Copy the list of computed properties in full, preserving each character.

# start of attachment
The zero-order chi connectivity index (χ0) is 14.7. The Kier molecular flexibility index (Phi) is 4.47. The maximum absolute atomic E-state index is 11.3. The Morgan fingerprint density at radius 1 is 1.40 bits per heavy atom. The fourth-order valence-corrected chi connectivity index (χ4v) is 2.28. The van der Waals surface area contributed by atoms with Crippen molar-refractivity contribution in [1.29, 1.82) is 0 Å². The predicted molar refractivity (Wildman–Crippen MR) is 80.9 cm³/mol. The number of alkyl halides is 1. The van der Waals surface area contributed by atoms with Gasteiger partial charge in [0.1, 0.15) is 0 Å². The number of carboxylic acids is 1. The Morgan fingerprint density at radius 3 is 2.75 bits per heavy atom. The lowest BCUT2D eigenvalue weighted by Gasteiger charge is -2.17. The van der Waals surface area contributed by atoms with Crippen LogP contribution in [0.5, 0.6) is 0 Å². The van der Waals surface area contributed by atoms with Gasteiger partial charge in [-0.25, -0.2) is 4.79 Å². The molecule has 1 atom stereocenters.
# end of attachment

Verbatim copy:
The zero-order chi connectivity index (χ0) is 14.7. The Kier molecular flexibility index (Phi) is 4.47. The maximum absolute atomic E-state index is 11.3. The Morgan fingerprint density at radius 1 is 1.40 bits per heavy atom. The fourth-order valence-corrected chi connectivity index (χ4v) is 2.28. The van der Waals surface area contributed by atoms with Crippen molar-refractivity contribution in [1.29, 1.82) is 0 Å². The predicted molar refractivity (Wildman–Crippen MR) is 80.9 cm³/mol. The number of alkyl halides is 1. The van der Waals surface area contributed by atoms with Gasteiger partial charge in [0.1, 0.15) is 0 Å². The number of carboxylic acids is 1. The Morgan fingerprint density at radius 3 is 2.75 bits per heavy atom. The lowest BCUT2D eigenvalue weighted by Gasteiger charge is -2.17. The van der Waals surface area contributed by atoms with Crippen LogP contribution in [0.5, 0.6) is 0 Å². The van der Waals surface area contributed by atoms with Gasteiger partial charge in [-0.25, -0.2) is 4.79 Å². The molecule has 1 atom stereocenters.